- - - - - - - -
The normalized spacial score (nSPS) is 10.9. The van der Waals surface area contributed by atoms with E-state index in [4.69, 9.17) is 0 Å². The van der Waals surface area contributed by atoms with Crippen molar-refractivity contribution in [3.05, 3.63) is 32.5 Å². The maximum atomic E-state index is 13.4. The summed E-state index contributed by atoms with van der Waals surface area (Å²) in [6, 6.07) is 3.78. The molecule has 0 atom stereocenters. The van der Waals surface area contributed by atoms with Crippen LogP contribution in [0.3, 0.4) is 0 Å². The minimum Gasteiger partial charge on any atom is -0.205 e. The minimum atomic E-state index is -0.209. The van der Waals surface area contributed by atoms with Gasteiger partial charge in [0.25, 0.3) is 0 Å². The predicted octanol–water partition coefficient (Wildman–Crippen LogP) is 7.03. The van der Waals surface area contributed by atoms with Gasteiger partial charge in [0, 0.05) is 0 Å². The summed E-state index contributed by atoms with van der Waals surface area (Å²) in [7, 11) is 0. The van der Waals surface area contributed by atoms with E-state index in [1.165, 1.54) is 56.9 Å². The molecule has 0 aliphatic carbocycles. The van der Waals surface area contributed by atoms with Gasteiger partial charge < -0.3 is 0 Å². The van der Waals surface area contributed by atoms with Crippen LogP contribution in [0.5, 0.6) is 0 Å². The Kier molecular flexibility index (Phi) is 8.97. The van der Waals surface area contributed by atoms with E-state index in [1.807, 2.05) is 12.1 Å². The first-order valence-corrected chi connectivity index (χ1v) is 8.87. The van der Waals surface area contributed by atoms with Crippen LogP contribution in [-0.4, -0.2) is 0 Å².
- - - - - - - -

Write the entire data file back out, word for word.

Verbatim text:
The normalized spacial score (nSPS) is 10.9. The van der Waals surface area contributed by atoms with E-state index in [4.69, 9.17) is 0 Å². The van der Waals surface area contributed by atoms with Crippen molar-refractivity contribution in [3.05, 3.63) is 32.5 Å². The maximum atomic E-state index is 13.4. The summed E-state index contributed by atoms with van der Waals surface area (Å²) in [6, 6.07) is 3.78. The molecule has 0 atom stereocenters. The van der Waals surface area contributed by atoms with Crippen LogP contribution in [0.3, 0.4) is 0 Å². The minimum Gasteiger partial charge on any atom is -0.205 e. The minimum atomic E-state index is -0.209. The van der Waals surface area contributed by atoms with Gasteiger partial charge in [0.25, 0.3) is 0 Å². The predicted octanol–water partition coefficient (Wildman–Crippen LogP) is 7.03. The van der Waals surface area contributed by atoms with Gasteiger partial charge in [0, 0.05) is 0 Å². The summed E-state index contributed by atoms with van der Waals surface area (Å²) in [7, 11) is 0. The van der Waals surface area contributed by atoms with E-state index in [1.165, 1.54) is 56.9 Å². The molecule has 0 aliphatic carbocycles. The van der Waals surface area contributed by atoms with Gasteiger partial charge < -0.3 is 0 Å². The van der Waals surface area contributed by atoms with Crippen LogP contribution in [0.5, 0.6) is 0 Å². The Kier molecular flexibility index (Phi) is 8.97. The van der Waals surface area contributed by atoms with E-state index in [1.807, 2.05) is 12.1 Å². The first-order valence-corrected chi connectivity index (χ1v) is 8.87. The van der Waals surface area contributed by atoms with Crippen LogP contribution in [-0.4, -0.2) is 0 Å².